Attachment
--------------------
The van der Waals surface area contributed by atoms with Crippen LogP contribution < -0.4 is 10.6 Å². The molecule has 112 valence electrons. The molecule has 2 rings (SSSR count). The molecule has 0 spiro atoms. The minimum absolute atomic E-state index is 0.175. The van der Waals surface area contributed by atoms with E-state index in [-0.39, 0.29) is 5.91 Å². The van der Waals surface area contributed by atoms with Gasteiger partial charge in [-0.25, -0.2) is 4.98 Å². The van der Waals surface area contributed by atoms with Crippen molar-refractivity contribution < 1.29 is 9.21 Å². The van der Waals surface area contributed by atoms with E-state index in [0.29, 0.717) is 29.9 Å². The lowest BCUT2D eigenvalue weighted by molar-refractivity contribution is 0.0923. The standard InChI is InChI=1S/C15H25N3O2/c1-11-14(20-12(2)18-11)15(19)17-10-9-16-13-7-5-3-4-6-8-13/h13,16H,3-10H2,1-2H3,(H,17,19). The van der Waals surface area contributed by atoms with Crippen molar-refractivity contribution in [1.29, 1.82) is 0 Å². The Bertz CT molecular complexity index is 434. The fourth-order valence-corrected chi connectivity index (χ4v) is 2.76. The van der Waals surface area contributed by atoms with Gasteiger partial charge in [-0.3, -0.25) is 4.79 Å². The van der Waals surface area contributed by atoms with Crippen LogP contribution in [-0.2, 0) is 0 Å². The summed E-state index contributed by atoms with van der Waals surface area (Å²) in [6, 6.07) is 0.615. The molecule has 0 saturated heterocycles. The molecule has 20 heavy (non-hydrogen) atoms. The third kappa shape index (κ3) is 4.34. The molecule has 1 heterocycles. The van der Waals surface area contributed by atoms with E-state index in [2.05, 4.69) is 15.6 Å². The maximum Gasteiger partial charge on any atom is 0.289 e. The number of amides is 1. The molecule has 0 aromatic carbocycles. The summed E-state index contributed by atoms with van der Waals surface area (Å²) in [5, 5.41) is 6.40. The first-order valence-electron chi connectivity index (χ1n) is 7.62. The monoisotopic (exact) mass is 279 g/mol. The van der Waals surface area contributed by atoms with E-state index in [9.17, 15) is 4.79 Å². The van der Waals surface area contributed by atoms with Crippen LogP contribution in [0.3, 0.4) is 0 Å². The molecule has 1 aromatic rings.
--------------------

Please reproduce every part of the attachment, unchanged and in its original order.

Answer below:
The van der Waals surface area contributed by atoms with Crippen LogP contribution < -0.4 is 10.6 Å². The molecule has 112 valence electrons. The molecule has 2 rings (SSSR count). The molecule has 0 spiro atoms. The minimum absolute atomic E-state index is 0.175. The van der Waals surface area contributed by atoms with E-state index in [-0.39, 0.29) is 5.91 Å². The van der Waals surface area contributed by atoms with Gasteiger partial charge in [-0.25, -0.2) is 4.98 Å². The van der Waals surface area contributed by atoms with Crippen molar-refractivity contribution < 1.29 is 9.21 Å². The van der Waals surface area contributed by atoms with E-state index in [0.29, 0.717) is 29.9 Å². The lowest BCUT2D eigenvalue weighted by molar-refractivity contribution is 0.0923. The standard InChI is InChI=1S/C15H25N3O2/c1-11-14(20-12(2)18-11)15(19)17-10-9-16-13-7-5-3-4-6-8-13/h13,16H,3-10H2,1-2H3,(H,17,19). The van der Waals surface area contributed by atoms with Crippen molar-refractivity contribution in [1.29, 1.82) is 0 Å². The Bertz CT molecular complexity index is 434. The fourth-order valence-corrected chi connectivity index (χ4v) is 2.76. The van der Waals surface area contributed by atoms with Gasteiger partial charge in [-0.3, -0.25) is 4.79 Å². The van der Waals surface area contributed by atoms with Crippen LogP contribution in [-0.2, 0) is 0 Å². The summed E-state index contributed by atoms with van der Waals surface area (Å²) in [6, 6.07) is 0.615. The molecule has 0 saturated heterocycles. The molecule has 20 heavy (non-hydrogen) atoms. The third kappa shape index (κ3) is 4.34. The molecule has 1 heterocycles. The van der Waals surface area contributed by atoms with E-state index in [2.05, 4.69) is 15.6 Å². The maximum Gasteiger partial charge on any atom is 0.289 e. The number of amides is 1. The molecule has 0 aromatic carbocycles. The summed E-state index contributed by atoms with van der Waals surface area (Å²) in [5, 5.41) is 6.40. The first-order valence-electron chi connectivity index (χ1n) is 7.62. The monoisotopic (exact) mass is 279 g/mol. The van der Waals surface area contributed by atoms with E-state index in [9.17, 15) is 4.79 Å². The van der Waals surface area contributed by atoms with Crippen LogP contribution in [0.3, 0.4) is 0 Å². The molecule has 1 aromatic rings.